NEW YORK (AP) — It’s a love story that all starts with Spuds MacKenzie.
And this tale of puppy love — and human romance — gets a new chapter under the TV lights at the Westminster Kennel Club dog show Tuesday night. It’s the first time there for a bull terrier named Vinny with owner Grace Thomas handling him.
“I guess when you’re passionate about it, it works,” said Thomas, who’s among a minority of people showing their own dogs at Westminster who haven’t made a career of dog handling.
The gregarious Vinny was chosen Monday as best colored bull terrier (all-white ones show separately), an award he also won last year with a professional handler. He gets to try Tuesday night for top terrier, and if he succeeds, he’ll have a shot at the best in show crown.
The story goes like this: Thomas fell for bull terriers after seeing Spuds, the party animal of late-1980s Bud Light ads, but it was some time before she acquired one. When she eventually did, in 2001, the breeder pressed her to show the pup.
Thomas didn’t know what showing would entail, but she was game to try. So she watched, asked questions, learned the ropes.
“People think it’s all fun. It’s a lot of work,” said Thomas, of Napa, California. She said it takes lots of conditioning and bond-building to get a dog to sparkle in the show ring.
“Owner-handlers” are often overshadowed at Westminster by star professional handlers, some of whom started competing as children.
“It’s hard to have confidence when you go out there with a group of professionals, but you can do it,” Thomas says. “A lot of people feel that only professionals can win, and it’s not true. If you have a good dog, your dog’s going to win.”
For all the professionals’ polish and experience, she and some other owner-handlers feels they bring something of their own to the show ring: their dog.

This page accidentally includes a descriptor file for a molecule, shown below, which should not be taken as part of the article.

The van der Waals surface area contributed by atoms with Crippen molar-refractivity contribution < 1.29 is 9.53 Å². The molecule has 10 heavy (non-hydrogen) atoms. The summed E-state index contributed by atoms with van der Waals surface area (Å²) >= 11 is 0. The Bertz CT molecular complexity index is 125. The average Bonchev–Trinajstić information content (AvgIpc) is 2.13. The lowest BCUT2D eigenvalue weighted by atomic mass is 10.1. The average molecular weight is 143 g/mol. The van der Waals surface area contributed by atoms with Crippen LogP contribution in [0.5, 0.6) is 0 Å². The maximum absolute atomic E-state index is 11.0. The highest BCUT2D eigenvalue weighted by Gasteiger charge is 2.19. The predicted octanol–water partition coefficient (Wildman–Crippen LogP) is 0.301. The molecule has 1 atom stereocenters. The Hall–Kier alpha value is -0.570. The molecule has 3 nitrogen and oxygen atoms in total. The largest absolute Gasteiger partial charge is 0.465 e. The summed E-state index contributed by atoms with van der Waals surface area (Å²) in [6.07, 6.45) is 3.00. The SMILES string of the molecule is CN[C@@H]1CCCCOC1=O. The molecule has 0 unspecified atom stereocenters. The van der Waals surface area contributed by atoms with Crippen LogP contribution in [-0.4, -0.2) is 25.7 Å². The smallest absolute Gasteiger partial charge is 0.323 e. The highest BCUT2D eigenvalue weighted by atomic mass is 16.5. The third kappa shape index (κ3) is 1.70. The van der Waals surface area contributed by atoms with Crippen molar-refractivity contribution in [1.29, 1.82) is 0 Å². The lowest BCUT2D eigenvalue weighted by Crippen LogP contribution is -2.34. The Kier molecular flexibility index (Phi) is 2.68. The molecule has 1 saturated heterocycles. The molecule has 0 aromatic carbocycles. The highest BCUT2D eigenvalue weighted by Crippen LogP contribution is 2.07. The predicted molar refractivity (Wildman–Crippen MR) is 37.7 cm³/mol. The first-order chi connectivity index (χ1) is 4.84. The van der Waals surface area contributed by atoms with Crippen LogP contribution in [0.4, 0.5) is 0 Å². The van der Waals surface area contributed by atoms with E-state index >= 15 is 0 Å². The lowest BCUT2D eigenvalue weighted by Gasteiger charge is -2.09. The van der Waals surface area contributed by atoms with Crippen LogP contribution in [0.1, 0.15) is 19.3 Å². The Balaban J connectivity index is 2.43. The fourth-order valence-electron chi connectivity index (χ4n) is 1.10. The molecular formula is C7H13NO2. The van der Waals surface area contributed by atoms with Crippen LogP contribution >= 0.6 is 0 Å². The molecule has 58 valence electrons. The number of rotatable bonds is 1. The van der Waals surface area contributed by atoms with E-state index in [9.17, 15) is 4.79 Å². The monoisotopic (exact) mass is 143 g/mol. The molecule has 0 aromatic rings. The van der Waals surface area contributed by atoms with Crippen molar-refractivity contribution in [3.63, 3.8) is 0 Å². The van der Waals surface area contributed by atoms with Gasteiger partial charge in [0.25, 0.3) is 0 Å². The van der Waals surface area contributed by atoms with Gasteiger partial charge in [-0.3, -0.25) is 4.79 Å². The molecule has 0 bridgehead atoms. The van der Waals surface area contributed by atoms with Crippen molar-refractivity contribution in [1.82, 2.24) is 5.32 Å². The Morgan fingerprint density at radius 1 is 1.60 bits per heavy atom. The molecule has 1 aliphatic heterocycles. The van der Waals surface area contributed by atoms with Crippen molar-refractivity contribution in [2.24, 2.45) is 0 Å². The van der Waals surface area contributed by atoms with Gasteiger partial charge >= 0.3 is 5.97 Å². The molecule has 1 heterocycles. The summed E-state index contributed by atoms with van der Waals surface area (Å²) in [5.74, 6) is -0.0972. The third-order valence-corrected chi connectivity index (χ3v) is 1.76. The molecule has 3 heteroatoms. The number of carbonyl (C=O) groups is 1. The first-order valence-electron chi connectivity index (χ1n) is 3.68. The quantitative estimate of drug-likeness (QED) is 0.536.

“The ribbons are nice, but it’s the journey that you’re on with your dog,” Diana Gerba of Menlo Park, California, said Monday after showing her Tibetan spaniel, Marco, at Westminster. “The bond is really strong between him and me.”
Still, Thomas notes, there are other challenges — like juggling dog shows with a full-time job in human resources before her retirement last year. But her professional background helped a bit.
In H.R., she notes, “you have to learn to deal with all types of characters, and bull terriers are characters. And so are show people.”
One show person, Robert Thomas, became a particularly big part of her story.
They met in 2015 in a show ring. He was the judge.
“He fell in love with my dog,” she says.
With her dog?
Yes, “the dog came first,” she says with a laugh.
About a year after that 2015 show, the two started talking about dogs, “and it just grew from there,” Grace Thomas says. They married in 2018.
“I teased her, you know, ‘I only started dating you because I wanted your dog,’” her now-husband jokes. All kidding aside, he calls their relationship “the best thing that ever happened to me.”
Nearly three years ago, he gave her a puppy as a birthday present.
Now that pup, Vinny, just might bring the couple an early Valentine’s Day present at Madison Square Garden.
This story has been corrected to clarify that this is the first time at Westminster for the dog with his owner handling him, although the dog showed there previously with a professional handler.